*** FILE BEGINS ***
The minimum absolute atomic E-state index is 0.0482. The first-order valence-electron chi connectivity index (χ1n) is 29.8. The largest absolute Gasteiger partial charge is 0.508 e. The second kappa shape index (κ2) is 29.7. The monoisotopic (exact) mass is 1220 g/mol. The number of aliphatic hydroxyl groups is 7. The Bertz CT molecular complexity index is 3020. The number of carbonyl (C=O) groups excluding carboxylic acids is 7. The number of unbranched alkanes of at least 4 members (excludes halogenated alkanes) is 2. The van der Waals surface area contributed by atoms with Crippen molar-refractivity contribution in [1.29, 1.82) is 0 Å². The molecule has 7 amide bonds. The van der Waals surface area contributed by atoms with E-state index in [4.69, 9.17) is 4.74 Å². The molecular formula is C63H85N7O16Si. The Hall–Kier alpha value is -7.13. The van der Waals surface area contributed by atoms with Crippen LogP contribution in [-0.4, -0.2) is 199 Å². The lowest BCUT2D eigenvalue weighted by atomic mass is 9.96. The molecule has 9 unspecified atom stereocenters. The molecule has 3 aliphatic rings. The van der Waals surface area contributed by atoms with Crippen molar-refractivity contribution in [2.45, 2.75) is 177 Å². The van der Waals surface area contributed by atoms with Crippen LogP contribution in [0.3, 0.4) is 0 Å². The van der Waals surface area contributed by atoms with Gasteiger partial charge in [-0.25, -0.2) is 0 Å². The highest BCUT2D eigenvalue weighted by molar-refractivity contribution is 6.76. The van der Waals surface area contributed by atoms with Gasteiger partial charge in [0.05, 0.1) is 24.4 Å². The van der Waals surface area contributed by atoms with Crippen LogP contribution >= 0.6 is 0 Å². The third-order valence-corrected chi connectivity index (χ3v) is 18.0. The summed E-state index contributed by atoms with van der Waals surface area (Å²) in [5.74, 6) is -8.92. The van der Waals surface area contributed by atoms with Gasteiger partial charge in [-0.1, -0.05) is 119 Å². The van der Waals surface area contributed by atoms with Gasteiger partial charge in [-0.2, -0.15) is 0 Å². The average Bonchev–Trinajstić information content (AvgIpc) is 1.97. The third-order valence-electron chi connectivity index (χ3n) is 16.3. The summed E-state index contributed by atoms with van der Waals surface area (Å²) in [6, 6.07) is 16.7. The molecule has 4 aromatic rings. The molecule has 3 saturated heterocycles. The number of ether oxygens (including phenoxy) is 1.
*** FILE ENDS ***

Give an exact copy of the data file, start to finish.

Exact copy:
The minimum absolute atomic E-state index is 0.0482. The first-order valence-electron chi connectivity index (χ1n) is 29.8. The largest absolute Gasteiger partial charge is 0.508 e. The second kappa shape index (κ2) is 29.7. The monoisotopic (exact) mass is 1220 g/mol. The number of aliphatic hydroxyl groups is 7. The Bertz CT molecular complexity index is 3020. The number of carbonyl (C=O) groups excluding carboxylic acids is 7. The number of unbranched alkanes of at least 4 members (excludes halogenated alkanes) is 2. The van der Waals surface area contributed by atoms with Crippen molar-refractivity contribution in [1.29, 1.82) is 0 Å². The molecule has 7 amide bonds. The van der Waals surface area contributed by atoms with E-state index in [4.69, 9.17) is 4.74 Å². The molecular formula is C63H85N7O16Si. The Hall–Kier alpha value is -7.13. The van der Waals surface area contributed by atoms with Crippen LogP contribution in [-0.4, -0.2) is 199 Å². The lowest BCUT2D eigenvalue weighted by atomic mass is 9.96. The molecule has 9 unspecified atom stereocenters. The molecule has 3 aliphatic rings. The van der Waals surface area contributed by atoms with Crippen molar-refractivity contribution in [2.45, 2.75) is 177 Å². The van der Waals surface area contributed by atoms with Crippen LogP contribution in [0.3, 0.4) is 0 Å². The van der Waals surface area contributed by atoms with Gasteiger partial charge in [-0.25, -0.2) is 0 Å². The highest BCUT2D eigenvalue weighted by molar-refractivity contribution is 6.76. The van der Waals surface area contributed by atoms with Gasteiger partial charge in [0.05, 0.1) is 24.4 Å². The van der Waals surface area contributed by atoms with Crippen LogP contribution >= 0.6 is 0 Å². The third-order valence-corrected chi connectivity index (χ3v) is 18.0. The summed E-state index contributed by atoms with van der Waals surface area (Å²) in [5.74, 6) is -8.92. The van der Waals surface area contributed by atoms with Gasteiger partial charge in [-0.1, -0.05) is 119 Å². The van der Waals surface area contributed by atoms with Gasteiger partial charge in [-0.2, -0.15) is 0 Å². The average Bonchev–Trinajstić information content (AvgIpc) is 1.97. The third-order valence-electron chi connectivity index (χ3n) is 16.3. The summed E-state index contributed by atoms with van der Waals surface area (Å²) in [6, 6.07) is 16.7. The molecule has 4 aromatic rings. The molecule has 3 saturated heterocycles. The number of ether oxygens (including phenoxy) is 1.